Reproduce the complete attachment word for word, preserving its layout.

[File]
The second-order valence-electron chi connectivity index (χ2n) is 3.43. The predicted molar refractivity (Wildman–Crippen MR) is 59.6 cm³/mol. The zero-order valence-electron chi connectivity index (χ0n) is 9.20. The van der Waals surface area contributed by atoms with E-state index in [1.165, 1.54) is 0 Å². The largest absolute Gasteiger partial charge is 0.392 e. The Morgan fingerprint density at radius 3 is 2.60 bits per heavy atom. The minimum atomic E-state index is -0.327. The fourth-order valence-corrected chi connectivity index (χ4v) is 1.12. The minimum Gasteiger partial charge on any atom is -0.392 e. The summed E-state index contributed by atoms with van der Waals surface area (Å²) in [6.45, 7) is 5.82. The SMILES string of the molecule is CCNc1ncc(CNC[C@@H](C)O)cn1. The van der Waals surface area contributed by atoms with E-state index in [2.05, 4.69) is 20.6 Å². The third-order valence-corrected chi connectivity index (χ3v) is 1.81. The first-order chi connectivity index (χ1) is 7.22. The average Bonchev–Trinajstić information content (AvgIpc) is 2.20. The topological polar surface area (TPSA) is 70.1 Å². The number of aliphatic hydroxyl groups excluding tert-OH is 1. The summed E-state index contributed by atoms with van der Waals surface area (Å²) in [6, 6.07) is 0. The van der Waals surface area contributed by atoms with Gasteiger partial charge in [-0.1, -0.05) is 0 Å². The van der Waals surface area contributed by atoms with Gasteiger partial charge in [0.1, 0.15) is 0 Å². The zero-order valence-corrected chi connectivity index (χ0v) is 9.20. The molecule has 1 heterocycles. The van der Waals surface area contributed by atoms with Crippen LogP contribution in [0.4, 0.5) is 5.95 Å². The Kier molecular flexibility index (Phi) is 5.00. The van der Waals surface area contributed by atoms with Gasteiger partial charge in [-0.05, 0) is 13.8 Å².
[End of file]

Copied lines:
The second-order valence-electron chi connectivity index (χ2n) is 3.43. The predicted molar refractivity (Wildman–Crippen MR) is 59.6 cm³/mol. The zero-order valence-electron chi connectivity index (χ0n) is 9.20. The van der Waals surface area contributed by atoms with E-state index in [1.165, 1.54) is 0 Å². The largest absolute Gasteiger partial charge is 0.392 e. The Morgan fingerprint density at radius 3 is 2.60 bits per heavy atom. The minimum atomic E-state index is -0.327. The fourth-order valence-corrected chi connectivity index (χ4v) is 1.12. The minimum Gasteiger partial charge on any atom is -0.392 e. The summed E-state index contributed by atoms with van der Waals surface area (Å²) in [6.45, 7) is 5.82. The SMILES string of the molecule is CCNc1ncc(CNC[C@@H](C)O)cn1. The van der Waals surface area contributed by atoms with E-state index in [2.05, 4.69) is 20.6 Å². The third-order valence-corrected chi connectivity index (χ3v) is 1.81. The first-order chi connectivity index (χ1) is 7.22. The average Bonchev–Trinajstić information content (AvgIpc) is 2.20. The topological polar surface area (TPSA) is 70.1 Å². The number of aliphatic hydroxyl groups excluding tert-OH is 1. The summed E-state index contributed by atoms with van der Waals surface area (Å²) in [6, 6.07) is 0. The van der Waals surface area contributed by atoms with Gasteiger partial charge in [-0.1, -0.05) is 0 Å². The van der Waals surface area contributed by atoms with Gasteiger partial charge in [0.1, 0.15) is 0 Å². The zero-order valence-corrected chi connectivity index (χ0v) is 9.20. The molecule has 1 heterocycles. The van der Waals surface area contributed by atoms with Crippen LogP contribution in [0.4, 0.5) is 5.95 Å². The Kier molecular flexibility index (Phi) is 5.00. The van der Waals surface area contributed by atoms with Gasteiger partial charge in [-0.05, 0) is 13.8 Å².